Bellah is quoted as emphasizing that “There is wide-spread feeling that the promise of the modern era is slipping away from us” (1985, p. 277). He argued convincingly that our colonial heritage involved the disengaging from an older world of European society. The separation gave impetus to the early founders, fostering a kind of social obligation and group responsibility. This encouraged them to recreate in America structures of families, church and polity that would assure stability and societal coherence. It emphasized the meaningfulness of living together cooperatively, oftentimes putting community above individualism.
Observers of society seem to alternate between the desirability of individualism and freedom, and the values of connection, engagement, and belonging to community. Like John Gardner’s above statement, Robert Bellah set out to analyze what keeps a society cohesive and well-integrated for society’s best interests. Bellah quotes this poem from metaphysical poet John Donne, circa 1611, as an example of new thinking of the modern era (1985, p. 276):
Tis all in peeces, all cohaerence gone;
All just supply, and all Relation:
Prince, Subject, Father, Sonne, are things forgot,
For every man alone thinkes he hath got
To be a Phoenix, and that then can bee
None of that kinde, of which he is, but hee.
Sandy Astin’s description of more recent students’ attitudes falls short of what is needed for future leadership for a purposeful and successful society. Perhaps the flaw in our youth is that they buy into the message – probably taken from the free market system under which we all operate – that individualism, getting it for yourself and competing for the prizes and rewards of society is what life is all about.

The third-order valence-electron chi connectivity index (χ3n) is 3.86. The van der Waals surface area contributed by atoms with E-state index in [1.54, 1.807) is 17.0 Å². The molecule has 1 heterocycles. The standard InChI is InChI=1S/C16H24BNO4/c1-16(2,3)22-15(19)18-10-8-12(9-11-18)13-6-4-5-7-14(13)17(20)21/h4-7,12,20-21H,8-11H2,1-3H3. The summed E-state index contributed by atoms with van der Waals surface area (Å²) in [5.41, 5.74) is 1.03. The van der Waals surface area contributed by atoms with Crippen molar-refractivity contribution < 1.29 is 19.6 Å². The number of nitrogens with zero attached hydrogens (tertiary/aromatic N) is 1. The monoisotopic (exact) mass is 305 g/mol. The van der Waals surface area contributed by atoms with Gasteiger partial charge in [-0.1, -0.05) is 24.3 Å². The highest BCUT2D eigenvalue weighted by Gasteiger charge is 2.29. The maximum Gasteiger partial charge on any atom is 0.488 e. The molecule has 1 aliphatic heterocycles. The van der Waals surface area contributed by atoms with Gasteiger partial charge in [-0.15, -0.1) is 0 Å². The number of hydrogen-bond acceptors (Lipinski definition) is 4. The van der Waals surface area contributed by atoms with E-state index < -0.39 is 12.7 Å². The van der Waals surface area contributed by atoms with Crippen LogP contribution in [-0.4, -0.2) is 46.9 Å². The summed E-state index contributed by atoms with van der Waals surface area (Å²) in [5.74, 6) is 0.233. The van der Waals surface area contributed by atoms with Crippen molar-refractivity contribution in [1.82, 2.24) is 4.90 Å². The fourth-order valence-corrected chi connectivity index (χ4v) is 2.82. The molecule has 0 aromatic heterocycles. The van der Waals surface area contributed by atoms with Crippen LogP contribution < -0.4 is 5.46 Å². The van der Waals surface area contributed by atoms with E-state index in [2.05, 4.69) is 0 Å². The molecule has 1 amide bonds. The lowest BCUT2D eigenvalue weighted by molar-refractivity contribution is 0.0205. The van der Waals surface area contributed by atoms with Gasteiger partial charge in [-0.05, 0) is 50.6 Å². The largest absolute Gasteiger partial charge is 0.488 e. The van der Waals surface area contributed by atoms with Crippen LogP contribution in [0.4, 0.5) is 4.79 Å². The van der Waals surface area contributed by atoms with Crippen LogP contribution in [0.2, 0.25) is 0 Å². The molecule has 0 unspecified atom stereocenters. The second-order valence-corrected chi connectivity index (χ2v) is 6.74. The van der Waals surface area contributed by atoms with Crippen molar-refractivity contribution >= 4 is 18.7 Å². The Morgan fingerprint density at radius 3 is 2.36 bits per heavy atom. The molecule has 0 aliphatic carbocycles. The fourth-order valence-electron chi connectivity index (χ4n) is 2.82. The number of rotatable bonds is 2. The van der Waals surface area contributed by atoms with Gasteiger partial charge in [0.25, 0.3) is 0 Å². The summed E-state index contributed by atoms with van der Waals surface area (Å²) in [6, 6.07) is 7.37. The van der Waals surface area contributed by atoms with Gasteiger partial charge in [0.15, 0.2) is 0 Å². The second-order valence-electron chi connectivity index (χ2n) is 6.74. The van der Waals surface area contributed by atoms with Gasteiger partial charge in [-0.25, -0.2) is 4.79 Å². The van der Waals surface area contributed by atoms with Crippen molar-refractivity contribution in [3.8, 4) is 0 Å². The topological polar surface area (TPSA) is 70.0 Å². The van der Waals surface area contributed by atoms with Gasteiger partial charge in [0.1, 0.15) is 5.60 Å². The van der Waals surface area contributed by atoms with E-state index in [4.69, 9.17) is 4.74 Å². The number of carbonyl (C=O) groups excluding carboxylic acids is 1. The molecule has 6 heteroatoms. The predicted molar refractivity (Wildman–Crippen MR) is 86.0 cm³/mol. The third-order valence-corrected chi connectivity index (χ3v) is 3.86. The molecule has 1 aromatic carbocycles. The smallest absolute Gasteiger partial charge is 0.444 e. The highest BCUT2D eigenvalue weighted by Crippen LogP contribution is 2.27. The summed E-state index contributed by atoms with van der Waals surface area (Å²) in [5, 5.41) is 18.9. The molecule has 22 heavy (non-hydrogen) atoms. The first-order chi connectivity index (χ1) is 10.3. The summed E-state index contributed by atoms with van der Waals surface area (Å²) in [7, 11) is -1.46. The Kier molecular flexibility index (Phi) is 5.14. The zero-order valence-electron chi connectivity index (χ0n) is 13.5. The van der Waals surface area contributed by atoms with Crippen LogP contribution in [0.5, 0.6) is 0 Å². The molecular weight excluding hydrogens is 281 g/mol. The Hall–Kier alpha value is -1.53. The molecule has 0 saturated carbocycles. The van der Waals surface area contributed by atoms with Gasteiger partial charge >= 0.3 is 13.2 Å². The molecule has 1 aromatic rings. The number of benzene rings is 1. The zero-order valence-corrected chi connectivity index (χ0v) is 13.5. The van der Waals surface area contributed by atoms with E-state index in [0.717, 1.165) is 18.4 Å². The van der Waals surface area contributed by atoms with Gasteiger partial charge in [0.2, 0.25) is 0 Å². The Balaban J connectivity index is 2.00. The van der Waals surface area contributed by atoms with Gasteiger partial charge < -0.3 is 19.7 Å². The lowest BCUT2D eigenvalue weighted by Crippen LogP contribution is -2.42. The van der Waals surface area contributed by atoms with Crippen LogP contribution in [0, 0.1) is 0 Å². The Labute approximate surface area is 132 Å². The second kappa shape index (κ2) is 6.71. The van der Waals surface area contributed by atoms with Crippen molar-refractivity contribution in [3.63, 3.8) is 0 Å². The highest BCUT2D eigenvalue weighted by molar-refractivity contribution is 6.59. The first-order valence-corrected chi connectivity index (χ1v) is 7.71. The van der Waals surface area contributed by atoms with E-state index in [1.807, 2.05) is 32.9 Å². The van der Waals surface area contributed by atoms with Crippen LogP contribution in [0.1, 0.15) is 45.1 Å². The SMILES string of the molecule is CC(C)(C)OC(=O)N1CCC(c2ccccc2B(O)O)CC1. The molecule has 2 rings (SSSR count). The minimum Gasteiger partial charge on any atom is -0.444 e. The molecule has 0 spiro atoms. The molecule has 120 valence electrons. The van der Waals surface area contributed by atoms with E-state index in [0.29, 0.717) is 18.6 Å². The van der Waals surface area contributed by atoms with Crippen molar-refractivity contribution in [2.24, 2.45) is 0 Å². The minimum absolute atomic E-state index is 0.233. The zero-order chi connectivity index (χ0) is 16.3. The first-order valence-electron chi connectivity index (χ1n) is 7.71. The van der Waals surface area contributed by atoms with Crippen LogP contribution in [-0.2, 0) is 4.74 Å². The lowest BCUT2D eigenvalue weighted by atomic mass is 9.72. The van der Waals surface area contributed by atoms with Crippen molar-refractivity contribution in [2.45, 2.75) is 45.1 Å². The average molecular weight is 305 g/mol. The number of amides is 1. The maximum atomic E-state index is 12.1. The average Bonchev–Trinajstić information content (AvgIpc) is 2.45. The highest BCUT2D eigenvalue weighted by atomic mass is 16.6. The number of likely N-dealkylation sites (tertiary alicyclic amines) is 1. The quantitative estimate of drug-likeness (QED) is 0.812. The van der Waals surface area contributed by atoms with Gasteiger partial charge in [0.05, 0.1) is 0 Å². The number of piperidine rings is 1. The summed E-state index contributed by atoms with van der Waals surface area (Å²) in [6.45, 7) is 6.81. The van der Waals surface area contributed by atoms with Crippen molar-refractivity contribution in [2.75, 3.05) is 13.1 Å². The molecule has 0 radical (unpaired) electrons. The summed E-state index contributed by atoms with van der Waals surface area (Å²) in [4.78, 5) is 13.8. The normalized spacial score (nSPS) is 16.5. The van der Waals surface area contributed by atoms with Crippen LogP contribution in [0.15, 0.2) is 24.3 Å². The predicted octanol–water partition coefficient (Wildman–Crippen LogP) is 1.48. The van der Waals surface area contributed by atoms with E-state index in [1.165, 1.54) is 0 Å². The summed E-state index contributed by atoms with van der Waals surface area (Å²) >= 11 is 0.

This flawed theory on attaining life satisfaction prompted the formation of Campus Compact, and the subsequent creation and institutionalization of service learning on many community college campuses. This was started under the inspiration of the late Frank Newman, along with Howard Shearer, former President of Brown University; Father Timothy Healy, one time President of Georgetown University; Martha Church, past President of Hood College; and Donald Kennedy of Stanford University. There were others in the Georgetown group, but the response to forming the Campus Compact was overwhelmingly encouraged by the following conditions:
Tom Wolfe was writing Bonfire of the Vanities at that time, and the junk bond scandals dominated the news. A few higher education leaders – Frank Newman and Donald Kennedy – began to raise the question as to whether our ‘best and brightest’ could be persuaded to choose public service such as teaching, social work, and reworking our social agenda so that the best of innovation and the best of creativity would be brought to bear on our growing and evident social problems. I remember sitting at a table at the Business-Higher Education Forum and listening to the above-mentioned leaders at a meeting in Phoenix, Arizona.Alexander ‘Sandy’ Astin of UCLA continued to report the results of his longitudinal studies on freshman attitudes. These studies, at that time, began to show the drop-off of student expression of personal goals that would incorporate public service. Moreover, students in these studies – who in the early 1950s and 1960s had expressed the desire to find a meaningful philosophy – had now subverted such personal convictions and values to getting ‘Ahead’ in life, which to most meant getting a good job. The ‘me too’ generation was, for the most part, seeking professional degrees and vocational prosperity – in short, ‘getting a good job and making money’ was the predominant issues. Goals that would assist them in finding ‘themselves’ (values) hardly seemed to enter their thoughts (Elsner, 2000, p. 212).